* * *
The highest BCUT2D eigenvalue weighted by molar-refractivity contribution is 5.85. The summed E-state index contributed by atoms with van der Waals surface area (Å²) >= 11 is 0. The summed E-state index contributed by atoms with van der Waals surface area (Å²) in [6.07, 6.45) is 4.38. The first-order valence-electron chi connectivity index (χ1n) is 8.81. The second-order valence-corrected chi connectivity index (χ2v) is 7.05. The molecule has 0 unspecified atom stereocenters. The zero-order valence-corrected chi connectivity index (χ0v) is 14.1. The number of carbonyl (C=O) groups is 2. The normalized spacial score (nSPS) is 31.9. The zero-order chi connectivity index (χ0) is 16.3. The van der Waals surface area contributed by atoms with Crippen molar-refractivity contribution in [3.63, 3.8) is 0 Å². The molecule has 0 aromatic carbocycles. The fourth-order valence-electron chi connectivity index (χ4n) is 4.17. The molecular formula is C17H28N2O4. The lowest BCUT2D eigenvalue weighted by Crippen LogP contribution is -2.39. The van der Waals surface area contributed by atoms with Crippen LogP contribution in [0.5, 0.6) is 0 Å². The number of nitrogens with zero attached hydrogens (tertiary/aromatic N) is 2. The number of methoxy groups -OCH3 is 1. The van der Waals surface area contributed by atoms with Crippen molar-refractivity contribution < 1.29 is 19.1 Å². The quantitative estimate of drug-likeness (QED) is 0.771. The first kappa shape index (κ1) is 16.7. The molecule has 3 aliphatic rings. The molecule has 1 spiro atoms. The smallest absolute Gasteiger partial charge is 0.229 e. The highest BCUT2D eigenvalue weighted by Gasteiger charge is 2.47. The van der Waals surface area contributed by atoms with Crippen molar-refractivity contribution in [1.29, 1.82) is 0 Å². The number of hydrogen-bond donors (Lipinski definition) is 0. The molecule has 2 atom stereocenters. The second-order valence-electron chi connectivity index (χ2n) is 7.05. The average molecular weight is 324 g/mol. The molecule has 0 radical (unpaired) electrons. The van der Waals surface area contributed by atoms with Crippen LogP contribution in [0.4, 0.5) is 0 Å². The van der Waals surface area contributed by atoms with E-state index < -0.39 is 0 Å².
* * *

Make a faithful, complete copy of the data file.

The highest BCUT2D eigenvalue weighted by molar-refractivity contribution is 5.85. The summed E-state index contributed by atoms with van der Waals surface area (Å²) >= 11 is 0. The summed E-state index contributed by atoms with van der Waals surface area (Å²) in [6.07, 6.45) is 4.38. The first-order valence-electron chi connectivity index (χ1n) is 8.81. The second-order valence-corrected chi connectivity index (χ2v) is 7.05. The molecule has 0 unspecified atom stereocenters. The zero-order valence-corrected chi connectivity index (χ0v) is 14.1. The number of carbonyl (C=O) groups is 2. The normalized spacial score (nSPS) is 31.9. The zero-order chi connectivity index (χ0) is 16.3. The van der Waals surface area contributed by atoms with Crippen molar-refractivity contribution in [3.63, 3.8) is 0 Å². The molecule has 0 aromatic carbocycles. The fourth-order valence-electron chi connectivity index (χ4n) is 4.17. The molecular formula is C17H28N2O4. The lowest BCUT2D eigenvalue weighted by Crippen LogP contribution is -2.39. The van der Waals surface area contributed by atoms with Crippen LogP contribution in [0.5, 0.6) is 0 Å². The number of nitrogens with zero attached hydrogens (tertiary/aromatic N) is 2. The number of methoxy groups -OCH3 is 1. The van der Waals surface area contributed by atoms with Crippen molar-refractivity contribution < 1.29 is 19.1 Å². The quantitative estimate of drug-likeness (QED) is 0.771. The first kappa shape index (κ1) is 16.7. The molecule has 3 aliphatic rings. The molecule has 1 spiro atoms. The smallest absolute Gasteiger partial charge is 0.229 e. The highest BCUT2D eigenvalue weighted by Gasteiger charge is 2.47. The van der Waals surface area contributed by atoms with Crippen molar-refractivity contribution in [1.29, 1.82) is 0 Å². The number of hydrogen-bond donors (Lipinski definition) is 0. The molecule has 2 atom stereocenters. The second-order valence-electron chi connectivity index (χ2n) is 7.05. The average molecular weight is 324 g/mol. The molecule has 0 radical (unpaired) electrons. The van der Waals surface area contributed by atoms with Crippen LogP contribution in [0.4, 0.5) is 0 Å². The van der Waals surface area contributed by atoms with E-state index < -0.39 is 0 Å².